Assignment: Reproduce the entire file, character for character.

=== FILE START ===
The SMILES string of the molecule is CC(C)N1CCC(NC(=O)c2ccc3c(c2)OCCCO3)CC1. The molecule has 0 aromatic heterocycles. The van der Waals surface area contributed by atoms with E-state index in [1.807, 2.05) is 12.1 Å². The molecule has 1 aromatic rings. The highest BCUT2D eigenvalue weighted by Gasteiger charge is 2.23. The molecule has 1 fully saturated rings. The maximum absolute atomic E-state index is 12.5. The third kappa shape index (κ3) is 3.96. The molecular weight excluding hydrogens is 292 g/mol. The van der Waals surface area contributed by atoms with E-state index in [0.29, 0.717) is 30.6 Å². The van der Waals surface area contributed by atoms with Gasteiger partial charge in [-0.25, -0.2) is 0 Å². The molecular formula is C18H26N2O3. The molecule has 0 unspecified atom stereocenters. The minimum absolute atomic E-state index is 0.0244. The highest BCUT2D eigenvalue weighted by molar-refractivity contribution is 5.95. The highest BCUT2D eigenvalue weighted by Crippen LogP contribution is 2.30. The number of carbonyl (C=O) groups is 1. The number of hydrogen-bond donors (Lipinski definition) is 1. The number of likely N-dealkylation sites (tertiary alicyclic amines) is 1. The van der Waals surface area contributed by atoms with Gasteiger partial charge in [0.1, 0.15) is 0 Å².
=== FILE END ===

The SMILES string of the molecule is CC(C)N1CCC(NC(=O)c2ccc3c(c2)OCCCO3)CC1. The molecule has 0 aromatic heterocycles. The van der Waals surface area contributed by atoms with E-state index in [1.807, 2.05) is 12.1 Å². The molecule has 1 aromatic rings. The highest BCUT2D eigenvalue weighted by Gasteiger charge is 2.23. The molecule has 1 fully saturated rings. The maximum absolute atomic E-state index is 12.5. The third kappa shape index (κ3) is 3.96. The molecular weight excluding hydrogens is 292 g/mol. The van der Waals surface area contributed by atoms with E-state index in [0.29, 0.717) is 30.6 Å². The van der Waals surface area contributed by atoms with Gasteiger partial charge in [-0.25, -0.2) is 0 Å². The molecular formula is C18H26N2O3. The molecule has 0 unspecified atom stereocenters. The minimum absolute atomic E-state index is 0.0244. The highest BCUT2D eigenvalue weighted by molar-refractivity contribution is 5.95. The highest BCUT2D eigenvalue weighted by Crippen LogP contribution is 2.30. The number of carbonyl (C=O) groups is 1. The number of hydrogen-bond donors (Lipinski definition) is 1. The number of likely N-dealkylation sites (tertiary alicyclic amines) is 1. The van der Waals surface area contributed by atoms with Gasteiger partial charge in [0.1, 0.15) is 0 Å².